Speaking on US television, the head of the IMF has said a default by the US government on its debt could tip the world into recession. The head of the World Bank issued a similar warning.
Head of the International Monetary Fund (IMF), Christine Lagarde appeared for an interview on NBC's Meet the Press on Sunday. She said that the US must raise the debt ceiling before Thursday's deadline.
"If there is that degree of disruption, that lack of certainty, that lack of trust in the US signature, it would mean massive disruption the world over and we would be at risk of tipping yet again into recession," she said.
Without an agreement to lift the debt ceiling, the US Treasury would run out of authority to borrow money on Thursday, and could begin defaulting on its obligations for the first time in history.
Senate Sunday session
After Democratic and Republican leaders in the Senate held direct talks for the first time in weeks on Saturday, there were signs of progress on Sunday in bringing the stalemate over the US budget to an end. The Senate convened a rare Sunday session to try and break the budgetary impasse, but there was no indication of an immediate solution.
Senator Majority Leader Harry Reid described talks with the Republican leader Mitch McConnell "substantive," and expressed general optimism that an agreement was within reach.
Senate Minority Republican leader Mitch McConnell issued a statement on Sunday calling on Democrats to accept a bipartisan plan that would end the government shutdown and raise the borrowing authority. Both the Senate and House are scheduled to be in session on Monday, even though it is the Columbus Day federal holiday.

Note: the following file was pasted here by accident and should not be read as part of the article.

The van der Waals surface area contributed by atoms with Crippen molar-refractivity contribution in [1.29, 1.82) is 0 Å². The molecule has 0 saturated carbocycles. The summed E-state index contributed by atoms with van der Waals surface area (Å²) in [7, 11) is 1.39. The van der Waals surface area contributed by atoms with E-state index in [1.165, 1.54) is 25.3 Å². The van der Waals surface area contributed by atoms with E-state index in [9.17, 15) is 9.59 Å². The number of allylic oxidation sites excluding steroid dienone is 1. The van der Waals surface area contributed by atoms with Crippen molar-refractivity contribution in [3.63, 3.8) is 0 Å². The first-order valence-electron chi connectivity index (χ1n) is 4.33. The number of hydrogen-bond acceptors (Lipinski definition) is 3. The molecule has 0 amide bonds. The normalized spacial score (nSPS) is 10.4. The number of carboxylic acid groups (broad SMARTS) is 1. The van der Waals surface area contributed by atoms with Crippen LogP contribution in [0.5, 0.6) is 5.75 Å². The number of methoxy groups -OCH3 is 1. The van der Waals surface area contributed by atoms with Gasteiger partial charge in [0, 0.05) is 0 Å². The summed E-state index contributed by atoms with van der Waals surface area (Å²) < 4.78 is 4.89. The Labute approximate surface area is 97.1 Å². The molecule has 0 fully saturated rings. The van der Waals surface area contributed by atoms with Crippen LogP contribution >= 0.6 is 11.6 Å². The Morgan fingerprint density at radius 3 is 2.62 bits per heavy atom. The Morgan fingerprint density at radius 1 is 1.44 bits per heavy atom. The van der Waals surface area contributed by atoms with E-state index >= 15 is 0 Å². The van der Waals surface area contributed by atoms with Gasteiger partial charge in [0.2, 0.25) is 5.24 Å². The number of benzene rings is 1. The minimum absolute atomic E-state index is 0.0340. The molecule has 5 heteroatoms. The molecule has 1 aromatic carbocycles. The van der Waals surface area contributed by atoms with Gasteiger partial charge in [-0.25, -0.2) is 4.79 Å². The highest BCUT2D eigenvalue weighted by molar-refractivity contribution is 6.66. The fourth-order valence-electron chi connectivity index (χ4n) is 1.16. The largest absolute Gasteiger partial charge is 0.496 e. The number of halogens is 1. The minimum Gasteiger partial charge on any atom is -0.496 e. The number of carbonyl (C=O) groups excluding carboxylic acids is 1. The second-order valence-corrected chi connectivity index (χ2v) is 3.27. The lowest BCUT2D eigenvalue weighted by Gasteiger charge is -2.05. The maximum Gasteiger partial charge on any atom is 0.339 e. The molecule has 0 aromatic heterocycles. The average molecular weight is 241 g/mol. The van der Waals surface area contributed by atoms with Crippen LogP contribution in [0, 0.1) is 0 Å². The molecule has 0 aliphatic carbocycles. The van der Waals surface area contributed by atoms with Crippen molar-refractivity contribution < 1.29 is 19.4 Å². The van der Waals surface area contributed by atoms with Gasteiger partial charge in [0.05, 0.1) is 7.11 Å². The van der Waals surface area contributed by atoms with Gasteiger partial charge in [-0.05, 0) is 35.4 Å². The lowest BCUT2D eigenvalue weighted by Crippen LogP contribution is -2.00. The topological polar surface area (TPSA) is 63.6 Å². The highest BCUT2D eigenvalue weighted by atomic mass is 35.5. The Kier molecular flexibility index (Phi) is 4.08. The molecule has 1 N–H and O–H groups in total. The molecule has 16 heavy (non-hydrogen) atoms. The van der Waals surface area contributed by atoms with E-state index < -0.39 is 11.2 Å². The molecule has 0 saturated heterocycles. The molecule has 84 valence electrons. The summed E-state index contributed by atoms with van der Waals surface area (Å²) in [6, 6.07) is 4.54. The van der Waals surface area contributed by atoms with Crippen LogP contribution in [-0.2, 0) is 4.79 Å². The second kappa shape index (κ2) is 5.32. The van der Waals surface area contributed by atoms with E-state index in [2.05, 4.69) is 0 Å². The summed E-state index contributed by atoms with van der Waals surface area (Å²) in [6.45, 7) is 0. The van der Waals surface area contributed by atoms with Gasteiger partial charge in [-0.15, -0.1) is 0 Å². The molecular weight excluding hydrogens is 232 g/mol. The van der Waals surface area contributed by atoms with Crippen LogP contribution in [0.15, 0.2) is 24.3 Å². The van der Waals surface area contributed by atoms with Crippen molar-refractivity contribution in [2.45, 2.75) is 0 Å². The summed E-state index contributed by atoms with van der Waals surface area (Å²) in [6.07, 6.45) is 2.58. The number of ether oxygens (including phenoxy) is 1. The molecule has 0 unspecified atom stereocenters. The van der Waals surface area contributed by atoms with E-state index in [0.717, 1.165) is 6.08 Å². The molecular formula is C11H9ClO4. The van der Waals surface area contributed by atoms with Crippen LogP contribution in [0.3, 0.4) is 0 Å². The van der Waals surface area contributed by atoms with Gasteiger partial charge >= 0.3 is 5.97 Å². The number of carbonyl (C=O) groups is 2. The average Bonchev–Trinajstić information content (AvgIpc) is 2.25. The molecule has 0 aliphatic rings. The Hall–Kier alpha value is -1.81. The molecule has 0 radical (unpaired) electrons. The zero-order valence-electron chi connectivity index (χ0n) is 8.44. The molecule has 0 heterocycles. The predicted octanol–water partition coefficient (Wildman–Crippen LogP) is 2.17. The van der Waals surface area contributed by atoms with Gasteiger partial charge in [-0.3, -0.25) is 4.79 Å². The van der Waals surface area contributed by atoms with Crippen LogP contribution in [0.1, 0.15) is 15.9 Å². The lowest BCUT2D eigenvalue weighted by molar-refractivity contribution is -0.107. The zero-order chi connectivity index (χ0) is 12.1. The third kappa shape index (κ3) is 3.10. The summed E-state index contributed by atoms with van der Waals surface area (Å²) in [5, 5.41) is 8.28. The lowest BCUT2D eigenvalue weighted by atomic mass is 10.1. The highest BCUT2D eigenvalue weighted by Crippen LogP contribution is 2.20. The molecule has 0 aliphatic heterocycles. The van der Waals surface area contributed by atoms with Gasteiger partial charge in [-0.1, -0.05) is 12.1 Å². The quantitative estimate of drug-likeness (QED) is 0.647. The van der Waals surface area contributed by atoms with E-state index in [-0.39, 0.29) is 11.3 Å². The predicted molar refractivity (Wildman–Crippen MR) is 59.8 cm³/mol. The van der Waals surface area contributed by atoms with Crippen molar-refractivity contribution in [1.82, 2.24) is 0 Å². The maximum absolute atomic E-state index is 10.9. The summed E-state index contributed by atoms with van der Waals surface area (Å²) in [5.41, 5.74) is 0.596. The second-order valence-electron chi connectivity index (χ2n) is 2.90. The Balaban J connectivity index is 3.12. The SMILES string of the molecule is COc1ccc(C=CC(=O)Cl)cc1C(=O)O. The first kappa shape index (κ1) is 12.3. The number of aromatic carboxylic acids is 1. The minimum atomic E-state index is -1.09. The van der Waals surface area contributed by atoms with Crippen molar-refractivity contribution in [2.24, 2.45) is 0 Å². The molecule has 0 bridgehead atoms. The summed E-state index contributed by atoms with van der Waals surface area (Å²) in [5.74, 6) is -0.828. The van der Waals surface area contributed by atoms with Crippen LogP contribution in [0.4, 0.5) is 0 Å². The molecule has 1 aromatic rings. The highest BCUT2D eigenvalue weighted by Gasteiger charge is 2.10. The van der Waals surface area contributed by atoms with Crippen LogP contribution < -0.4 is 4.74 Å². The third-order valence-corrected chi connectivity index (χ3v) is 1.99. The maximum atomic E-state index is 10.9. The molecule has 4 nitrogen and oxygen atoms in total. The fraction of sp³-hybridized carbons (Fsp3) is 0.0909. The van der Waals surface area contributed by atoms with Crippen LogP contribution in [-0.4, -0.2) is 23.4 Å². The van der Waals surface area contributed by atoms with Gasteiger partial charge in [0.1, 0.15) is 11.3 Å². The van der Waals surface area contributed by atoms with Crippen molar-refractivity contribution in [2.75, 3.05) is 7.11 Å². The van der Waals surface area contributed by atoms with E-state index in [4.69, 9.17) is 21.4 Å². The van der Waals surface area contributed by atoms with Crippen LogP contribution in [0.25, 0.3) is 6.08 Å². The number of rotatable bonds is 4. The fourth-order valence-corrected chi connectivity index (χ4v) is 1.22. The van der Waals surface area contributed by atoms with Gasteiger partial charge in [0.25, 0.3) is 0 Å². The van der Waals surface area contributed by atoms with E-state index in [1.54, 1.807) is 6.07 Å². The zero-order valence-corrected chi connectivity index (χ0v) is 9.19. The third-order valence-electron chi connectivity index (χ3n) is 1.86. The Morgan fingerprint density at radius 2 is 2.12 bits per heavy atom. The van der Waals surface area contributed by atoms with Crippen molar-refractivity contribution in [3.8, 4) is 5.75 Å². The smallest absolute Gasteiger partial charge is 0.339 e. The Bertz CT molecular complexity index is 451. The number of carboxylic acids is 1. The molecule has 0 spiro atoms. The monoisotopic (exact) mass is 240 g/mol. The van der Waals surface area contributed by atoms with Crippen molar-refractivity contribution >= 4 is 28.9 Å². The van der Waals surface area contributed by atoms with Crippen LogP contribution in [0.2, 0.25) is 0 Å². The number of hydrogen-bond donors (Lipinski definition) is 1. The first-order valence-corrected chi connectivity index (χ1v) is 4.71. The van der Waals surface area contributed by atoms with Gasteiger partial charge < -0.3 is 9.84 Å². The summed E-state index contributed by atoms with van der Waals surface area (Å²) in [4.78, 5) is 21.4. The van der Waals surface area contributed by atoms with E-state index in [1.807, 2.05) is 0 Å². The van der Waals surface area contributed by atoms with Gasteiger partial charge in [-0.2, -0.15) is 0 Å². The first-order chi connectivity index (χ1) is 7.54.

There was some confidence on Capitol Hill over the weekend. Republican Senator Bob Corker said he was confident an agreement could be reached. "This is something that's wreaking havoc around the world and will affect economic growth, and I do hope that over the next week we'll reach a conclusion and I think we will," he said.
IMF-World Bank fall meeting
But President of the World Bank, Jim Yong Kim, also expressed his concern that the US was just "days away from a very dangerous moment." Speaking at the World Bank's annual meeting in Washington, he said: "The closer we get to the deadline, the greater the impact will be for the developing world."
"Inaction could result in interest rates rising, confidence falling and growth slowing," Kim added.
jm/kms (Reuters, AFP)